Yesterday, the Ministry of Health and the autonomous communities agreed start putting a souvenir dose (with Pfizer or Moderna) to the two million people who during the vaccination campaign were vaccinated with Janssen serum. This second dose will begin to be put on November 15.
What, according to various media, the decision has been “adopted after verifying the lower effectiveness of the single-dose serum”, it is worth asking:what happened to this vaccine And, above all, why this rush when it comes to putting the booster dose?
What happened to Janssen?
The answer is simple: nothing has happened. From the first moment we knew that the Janssen vaccine was a single dose only on paper. The injectable used the same technology as the AstraZeneca vaccine and had numbers very similar to it. What happened is that, with a great “business sense”, Janssen saw that the data from the first injection allowed “selling” his product as a single dose to regulators and governments.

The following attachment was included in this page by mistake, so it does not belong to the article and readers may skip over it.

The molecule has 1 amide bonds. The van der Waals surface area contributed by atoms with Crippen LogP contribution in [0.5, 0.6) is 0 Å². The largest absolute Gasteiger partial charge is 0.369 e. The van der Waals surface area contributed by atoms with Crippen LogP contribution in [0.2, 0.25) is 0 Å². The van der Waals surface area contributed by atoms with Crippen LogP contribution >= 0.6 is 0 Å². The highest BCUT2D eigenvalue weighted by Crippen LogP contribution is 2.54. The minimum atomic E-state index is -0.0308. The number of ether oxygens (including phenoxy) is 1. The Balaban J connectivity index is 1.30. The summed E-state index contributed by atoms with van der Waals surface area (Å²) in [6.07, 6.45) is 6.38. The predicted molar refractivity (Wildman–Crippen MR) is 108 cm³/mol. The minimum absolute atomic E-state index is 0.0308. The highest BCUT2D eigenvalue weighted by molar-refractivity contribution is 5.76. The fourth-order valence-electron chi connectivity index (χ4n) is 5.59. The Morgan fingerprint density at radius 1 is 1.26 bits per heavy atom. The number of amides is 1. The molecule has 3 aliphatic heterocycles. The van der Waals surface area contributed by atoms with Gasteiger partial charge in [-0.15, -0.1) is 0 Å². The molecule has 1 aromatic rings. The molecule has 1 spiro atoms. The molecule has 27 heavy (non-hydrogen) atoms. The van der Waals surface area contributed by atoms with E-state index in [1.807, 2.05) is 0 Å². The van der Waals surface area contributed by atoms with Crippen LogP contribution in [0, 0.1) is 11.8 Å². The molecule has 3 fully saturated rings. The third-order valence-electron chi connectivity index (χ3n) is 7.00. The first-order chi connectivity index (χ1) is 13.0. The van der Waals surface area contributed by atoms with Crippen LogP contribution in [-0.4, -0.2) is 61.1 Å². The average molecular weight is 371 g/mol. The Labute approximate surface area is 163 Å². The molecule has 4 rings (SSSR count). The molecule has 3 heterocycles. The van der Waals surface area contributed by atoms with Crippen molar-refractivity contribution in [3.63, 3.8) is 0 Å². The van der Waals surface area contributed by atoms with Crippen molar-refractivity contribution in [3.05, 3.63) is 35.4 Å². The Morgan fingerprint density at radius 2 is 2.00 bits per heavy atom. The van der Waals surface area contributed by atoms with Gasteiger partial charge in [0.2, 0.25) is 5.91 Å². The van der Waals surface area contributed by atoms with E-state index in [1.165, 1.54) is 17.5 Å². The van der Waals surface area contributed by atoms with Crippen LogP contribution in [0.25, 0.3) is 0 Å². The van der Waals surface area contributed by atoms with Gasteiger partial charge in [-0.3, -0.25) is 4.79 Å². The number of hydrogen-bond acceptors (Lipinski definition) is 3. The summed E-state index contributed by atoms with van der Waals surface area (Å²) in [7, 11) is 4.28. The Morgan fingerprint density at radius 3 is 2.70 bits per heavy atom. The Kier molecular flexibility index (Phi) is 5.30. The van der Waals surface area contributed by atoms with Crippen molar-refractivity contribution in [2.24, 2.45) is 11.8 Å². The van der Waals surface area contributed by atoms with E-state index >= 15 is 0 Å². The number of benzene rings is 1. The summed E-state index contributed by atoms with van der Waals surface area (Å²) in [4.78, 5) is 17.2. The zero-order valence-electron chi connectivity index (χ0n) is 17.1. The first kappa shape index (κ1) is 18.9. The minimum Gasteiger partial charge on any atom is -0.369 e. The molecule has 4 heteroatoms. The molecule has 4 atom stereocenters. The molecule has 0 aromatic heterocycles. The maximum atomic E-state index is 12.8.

It was especially interesting in a context of vaccine shortages and the need to achieve high vaccination numbers. But in essence it is something very similar to what the United Kingdom did delaying the second shot of AstraZeneca as much as possible: we all knew that the second dose was going to arrive sooner or later. In fact, Janssen was running a clinical trial with two injections in case the results of the first did not allow approval as a single dose.
So why not get the booster fix with Janssen? If we remember, we will remember that the debate about whether it was better to use the same vaccine or another it was already had with AstraZeneca in summer. Now we have more information about the safety of mixing vaccines, it is true; but deep down the explanation of why to use Pfizer or Moderna is very simple: we don’t have Janssen for everyone because many contracts were canceled and we have plenty of RNA vaccines.